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Black Friday or Buy Nothing Day? Your choice

Friday 27 November is a nightmare for the indecisive among us. On one hand it’s Black Friday and that means the discount-fuelled, frenzied start of the Christmas shopping season.

On the other it’s Buy Nothing Day, an invitation to pledge to escape the “shopalypse” for 24 hours.

What is Black Friday?

Black Friday is yet another American import, and over there it’s standard for some shops to open at midnight.

Reportedly 7 deaths and nearly 100 injuries have been linked to this trading day in the past 10 years.

So what drives us to these extremes of behaviour in the cause of a discounted TV?

The root causes of our shopping obsession are complex

Everybody needs stuff. That’s a given, and there is undeniable pleasure in acquiring certain things.

The huge increase in consumption in recent decades has, however, been driven by a number of factors.

Many of us, though by no means all, have more disposable income (pdf) – good news, but we are pounded by celebrity culture and advertising to consume products with built in obsolescence.

In a double whammy, portable technology and social platforms mean that we are shelling out for products that are increasingly effective at advertising more stuff back to us.

Effects of over-consumption

So where does this leave us? With an unhealthy dependency on consumption to define our identities (pdf).

Increasingly it’s what we have, rather than who we are or what we do, that defines us.

Inequality – high in both the UK and US – is also a key factor in consumption (pdf) because when the income gap is large we are more driven to consume to try and compete, to emulate the “haves”.

And while some of us have too much, there are many both in the UK and abroad who simply don’t have enough.

Facts about consumption

Rising consumption of the key resources used to manufacture the products we consume is a huge environmental problem.

Many key resources are finite and the rate we are using them up at is terrifying.

And of course there’s reams of evidence that excessive consumption just isn’t good for us.

Author James Walman makes the point that experiences, like connecting with nature and enjoying time with family and friends, are far more important to our wellbeing.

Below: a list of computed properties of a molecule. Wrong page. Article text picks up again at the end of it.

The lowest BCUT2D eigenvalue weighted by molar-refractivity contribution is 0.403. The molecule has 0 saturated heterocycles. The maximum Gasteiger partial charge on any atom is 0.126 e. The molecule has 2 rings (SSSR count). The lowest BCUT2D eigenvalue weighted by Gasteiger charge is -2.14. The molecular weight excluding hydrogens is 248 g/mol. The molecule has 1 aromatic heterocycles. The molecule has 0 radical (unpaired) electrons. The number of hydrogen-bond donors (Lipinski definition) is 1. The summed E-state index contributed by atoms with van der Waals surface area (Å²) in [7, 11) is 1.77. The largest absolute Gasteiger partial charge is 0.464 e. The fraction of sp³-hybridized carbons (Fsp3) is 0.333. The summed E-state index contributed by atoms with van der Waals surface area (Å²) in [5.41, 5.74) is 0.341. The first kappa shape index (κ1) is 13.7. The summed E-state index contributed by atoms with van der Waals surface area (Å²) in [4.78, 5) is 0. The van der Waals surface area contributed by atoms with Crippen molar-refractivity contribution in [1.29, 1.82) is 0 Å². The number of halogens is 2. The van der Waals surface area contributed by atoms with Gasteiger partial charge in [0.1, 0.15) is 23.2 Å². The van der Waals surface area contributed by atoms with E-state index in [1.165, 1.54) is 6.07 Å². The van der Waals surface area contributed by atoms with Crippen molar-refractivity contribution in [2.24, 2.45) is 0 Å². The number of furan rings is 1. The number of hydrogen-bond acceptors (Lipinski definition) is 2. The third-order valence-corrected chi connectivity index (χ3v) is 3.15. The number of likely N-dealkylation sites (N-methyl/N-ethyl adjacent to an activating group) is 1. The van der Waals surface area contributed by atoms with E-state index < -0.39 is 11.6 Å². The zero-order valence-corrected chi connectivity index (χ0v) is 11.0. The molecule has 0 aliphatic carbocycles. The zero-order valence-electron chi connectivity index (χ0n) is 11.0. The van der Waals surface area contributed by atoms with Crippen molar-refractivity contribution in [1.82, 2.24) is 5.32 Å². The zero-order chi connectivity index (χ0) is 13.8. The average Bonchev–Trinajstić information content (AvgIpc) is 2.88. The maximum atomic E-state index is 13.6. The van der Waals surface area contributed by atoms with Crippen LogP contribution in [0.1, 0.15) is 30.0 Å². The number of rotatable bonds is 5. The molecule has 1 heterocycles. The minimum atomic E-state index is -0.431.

Also – as we approach the vital UN climate talks in Paris, there is a rather large elephant in the room linked to our consumption.

UK greenhouse gas emissions would be at least 50% higher (pdf) if they were to include the emissions from manufacturing the products we consume, as seems reasonable.

Essentially the outsourcing of much of our manufacturing has also outsourced a massive chunk of the emissions we are responsible for.

Circular Economy explained

So what can be done? Lots actually. First we need smarter ways to run our economy and produce the products we all need.

Increasingly known as the Circular Economy, this isn’t just about more recycling.

It’s a different way of thinking about the production process where the consumption of virgin raw materials is minimised.

Products would be:

  • far better designed
  • more durable
  • repairable
  • efficient in manufacture and use.

Hiring rather than buying options for seldom-used products makes complete sense in some cases.

Some companies are already adopting these principles. More companies need to get on with it. Sharpish.

We also need action to tackle what helps to drive over-onsumption by:

  • Measures to reduce all forms of inequality (pdf)
  • Initiatives to promote sharing, control advertising and encourage more careful consumption (pdf) as well as healthier ways to express who we are

There’s also something you can do this very weekend.

Skip the shopping trip and join thousands of like-minded people on one of the marches for climate and jobs taking place in towns and cities across the country.

Decision made and the planet won. Great.

Post written by Richard Dyer, 26th November 2015.

Richard Dyer is an economics and resources campaigner


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